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Burns lyric query - 'And All That"

DigiTrad:
COMIN' THRO THE RYE
COMIN' THROUGH THE DYE
COMIN' THROUGH THE RYE
MY LOVE IS LIKE A RED, RED ROSE
NOW WESTLIN WINDS
SILVER TASSIE
THE GALLANT WEAVER


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michaelr 18 Dec 10 - 12:14 PM
Marje 18 Dec 10 - 11:57 AM
An Buachaill Caol Dubh 18 Dec 10 - 11:43 AM
Marje 18 Dec 10 - 11:16 AM
An Buachaill Caol Dubh 18 Dec 10 - 10:38 AM
GUEST,johnmc 18 Dec 10 - 09:37 AM
Marje 18 Dec 10 - 09:08 AM
GUEST,johnmc 18 Dec 10 - 08:53 AM
maeve 18 Dec 10 - 08:04 AM
GUEST,Jane Ann Liston 18 Dec 10 - 08:03 AM
BobKnight 18 Dec 10 - 08:00 AM
maeve 18 Dec 10 - 02:48 AM
Van 18 Dec 10 - 02:45 AM
maeve 18 Dec 10 - 02:39 AM
maeve 18 Dec 10 - 02:00 AM
michaelr 18 Dec 10 - 01:02 AM
Smokey. 17 Dec 10 - 11:24 PM
michaelr 17 Dec 10 - 10:37 PM
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Subject: RE: Burns lyric query
From: michaelr
Date: 18 Dec 10 - 12:14 PM

ABCD, your explanation makes sense to me. Thank you and all contributors!


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Subject: RE: Burns lyric query
From: Marje
Date: 18 Dec 10 - 11:57 AM

Woops, sorry about my sloppy grasp of history/maths. I seem to have overstated my case, so thank you, Mr Guiness.

Anyway, even if Burns is halfway back in time between us and Shakespeare, that still makes it unsurprising that the meaning of his language is not always obvious to us. But he won't get away with any of that fancy ellipsis stuff now that Mudcat are on to him.

Marje


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Subject: RE: Burns lyric query
From: An Buachaill Caol Dubh
Date: 18 Dec 10 - 11:43 AM

That's me, Marje! ("The Dark, Slender Laddie", sometimes regarded as a way of describing a pint of Guinness, but actually - in the original Eighteenth-century song - a kind of demon, or spirit, of drink itself) I think Burns would really be TWO centuries after Shakespeare, by the way, though I can see how poets like Milton and Marvell and Dryden and Rochester &c, themselves around a century before Burns, have got significant similarities to Shk.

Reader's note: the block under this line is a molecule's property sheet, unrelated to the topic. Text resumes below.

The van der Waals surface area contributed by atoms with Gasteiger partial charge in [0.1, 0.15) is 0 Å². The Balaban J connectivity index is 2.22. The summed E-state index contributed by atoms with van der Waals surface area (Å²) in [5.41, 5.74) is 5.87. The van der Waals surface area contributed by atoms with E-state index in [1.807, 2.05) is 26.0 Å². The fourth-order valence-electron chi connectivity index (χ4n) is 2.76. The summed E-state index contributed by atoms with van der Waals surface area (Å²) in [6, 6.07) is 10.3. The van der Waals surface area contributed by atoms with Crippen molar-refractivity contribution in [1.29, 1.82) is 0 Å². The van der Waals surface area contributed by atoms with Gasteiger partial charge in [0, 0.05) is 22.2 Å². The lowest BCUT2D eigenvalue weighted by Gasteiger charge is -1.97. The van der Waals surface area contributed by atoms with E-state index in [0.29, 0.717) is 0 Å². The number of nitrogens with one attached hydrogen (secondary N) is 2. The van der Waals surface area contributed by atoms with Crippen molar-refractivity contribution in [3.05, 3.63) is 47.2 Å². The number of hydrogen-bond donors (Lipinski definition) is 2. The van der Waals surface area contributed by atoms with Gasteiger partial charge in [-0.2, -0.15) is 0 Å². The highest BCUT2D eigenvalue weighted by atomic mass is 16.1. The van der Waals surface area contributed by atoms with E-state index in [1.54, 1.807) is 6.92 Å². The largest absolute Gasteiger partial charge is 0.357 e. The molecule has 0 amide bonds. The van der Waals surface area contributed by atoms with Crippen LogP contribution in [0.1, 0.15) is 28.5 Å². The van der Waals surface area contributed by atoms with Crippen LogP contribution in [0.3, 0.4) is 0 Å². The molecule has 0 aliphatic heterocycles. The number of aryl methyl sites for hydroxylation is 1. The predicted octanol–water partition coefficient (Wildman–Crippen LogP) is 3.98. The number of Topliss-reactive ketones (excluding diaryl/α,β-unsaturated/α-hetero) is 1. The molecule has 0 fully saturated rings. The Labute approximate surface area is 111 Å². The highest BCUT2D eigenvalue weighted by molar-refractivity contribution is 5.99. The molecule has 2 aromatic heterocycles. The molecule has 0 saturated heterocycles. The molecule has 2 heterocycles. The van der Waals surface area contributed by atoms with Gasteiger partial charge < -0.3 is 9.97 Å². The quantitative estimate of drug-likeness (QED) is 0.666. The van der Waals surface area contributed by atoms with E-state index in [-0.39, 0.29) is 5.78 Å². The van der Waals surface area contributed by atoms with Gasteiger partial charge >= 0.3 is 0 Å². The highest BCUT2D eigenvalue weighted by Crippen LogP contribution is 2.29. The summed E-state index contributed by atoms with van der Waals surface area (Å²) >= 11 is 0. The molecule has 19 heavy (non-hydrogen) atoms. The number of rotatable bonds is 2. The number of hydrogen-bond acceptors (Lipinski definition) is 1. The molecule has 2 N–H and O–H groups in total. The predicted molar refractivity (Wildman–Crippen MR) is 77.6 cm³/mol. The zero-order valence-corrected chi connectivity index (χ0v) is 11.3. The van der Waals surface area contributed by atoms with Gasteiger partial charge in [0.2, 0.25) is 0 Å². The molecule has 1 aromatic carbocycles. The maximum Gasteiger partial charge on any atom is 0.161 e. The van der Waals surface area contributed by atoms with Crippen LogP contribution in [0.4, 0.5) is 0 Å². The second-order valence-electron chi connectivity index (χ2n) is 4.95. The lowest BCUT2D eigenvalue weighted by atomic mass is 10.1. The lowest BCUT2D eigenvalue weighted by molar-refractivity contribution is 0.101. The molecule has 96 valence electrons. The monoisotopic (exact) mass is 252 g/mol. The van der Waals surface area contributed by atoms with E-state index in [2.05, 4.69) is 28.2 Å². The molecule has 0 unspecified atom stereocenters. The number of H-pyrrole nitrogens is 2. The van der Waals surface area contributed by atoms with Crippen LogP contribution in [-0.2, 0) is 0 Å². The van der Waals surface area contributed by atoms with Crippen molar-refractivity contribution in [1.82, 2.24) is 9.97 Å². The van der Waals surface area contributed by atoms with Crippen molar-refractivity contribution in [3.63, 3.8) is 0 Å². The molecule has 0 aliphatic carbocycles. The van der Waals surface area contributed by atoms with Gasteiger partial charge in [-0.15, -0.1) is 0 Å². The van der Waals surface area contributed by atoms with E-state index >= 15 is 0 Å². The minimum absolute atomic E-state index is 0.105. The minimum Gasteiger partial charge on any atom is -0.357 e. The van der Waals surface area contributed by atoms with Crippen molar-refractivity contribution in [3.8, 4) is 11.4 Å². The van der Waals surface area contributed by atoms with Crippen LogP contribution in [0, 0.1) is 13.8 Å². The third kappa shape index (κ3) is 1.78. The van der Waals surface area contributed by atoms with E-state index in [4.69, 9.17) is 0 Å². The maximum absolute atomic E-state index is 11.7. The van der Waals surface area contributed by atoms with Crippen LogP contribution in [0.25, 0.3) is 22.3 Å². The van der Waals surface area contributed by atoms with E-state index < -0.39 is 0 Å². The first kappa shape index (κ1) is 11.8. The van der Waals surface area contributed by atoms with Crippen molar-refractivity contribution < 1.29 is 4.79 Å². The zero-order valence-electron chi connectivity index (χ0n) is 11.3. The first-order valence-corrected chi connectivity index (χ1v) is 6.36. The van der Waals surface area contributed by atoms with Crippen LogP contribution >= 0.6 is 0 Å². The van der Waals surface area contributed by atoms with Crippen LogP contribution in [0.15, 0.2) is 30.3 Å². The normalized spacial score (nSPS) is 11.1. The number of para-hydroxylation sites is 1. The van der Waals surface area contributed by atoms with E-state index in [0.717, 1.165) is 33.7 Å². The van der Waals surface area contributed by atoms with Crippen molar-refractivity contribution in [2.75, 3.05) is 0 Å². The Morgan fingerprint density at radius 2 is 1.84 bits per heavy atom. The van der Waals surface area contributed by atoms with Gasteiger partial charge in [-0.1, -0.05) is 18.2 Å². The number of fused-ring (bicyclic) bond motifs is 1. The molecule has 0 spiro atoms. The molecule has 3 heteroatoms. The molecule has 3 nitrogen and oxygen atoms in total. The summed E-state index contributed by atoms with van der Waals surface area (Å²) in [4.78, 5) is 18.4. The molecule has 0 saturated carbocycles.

I'd intended something here about the ambiguity of the line, "It's comin yet, for aa that" at the end of the song, at least as I see it, but alas my time here has run out for today,

ABCD


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Subject: RE: Burns lyric query
From: Marje
Date: 18 Dec 10 - 11:16 AM

Yes, I know what ellipsis is, John, but I've never come across an instance like that ("Is there... who...?"). And thanks, person with strange Gaelic name, for confirming what I thought. Burns is so familiar to us in some ways that it's easy to forget how long ago he lived and wrote - only a century later than Shakespeare, who uses all manner of vocabulary and syntax that seems strange to us now Much of the language Burns used is not only Scots, which may be unfamilar to the English ear, but archaic Scots.

But I think we've got this one pretty well sorted now, for a' that.

Marje


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Subject: RE: Burns lyric query
From: An Buachaill Caol Dubh
Date: 18 Dec 10 - 10:38 AM

There's certainly a "problem" with the first lines even to modern-day Scottish people, but then, language does change and evolve over time. "Is there", without anything more, was quite acceptable usage in Burns's day for "Is there anyone who". I'll offer first an expanded version of what I'm pretty sure RB was getting at in these lines, prefacing it by stating that I recall reading (somewhere) that an earlier draft of this reads, "Where's he [that] for honest poverty &c".

"Is there [anyone who], because of his being poor, hangs his head? By this, I don't mean those who are literally slaves - that's another thing entirely, so we "pass by" this question.* We dare, we are prepared, we are not ashamed, and are even proud to be poor."

Two other things which may be of interest; it's been several times pointed out that some of the thoughts in this song (about "ribband, star, and a' that") correspond closely to ideas in Thomas Paine's "Rights of Man", and indeed the lines about "A prince can mak a belted knight...&c" evidence Burns's familiarity with the works of many English poets - something about "earls and knights are but the breath of kings/An honest man's the noblest work of God", which I think is Pope.   Secondly, the expression "an' aw that" (anglice, "and all that") is in common usage in contemporary Glasgow, at least. There are, by the way, other examples of verses set to this air, sometimes by Burns:

"I am a Bard of no regard wi' gentle fowk, an aa that,
But, Homer-like, the glowran byke frae toun tae toun, I draw that"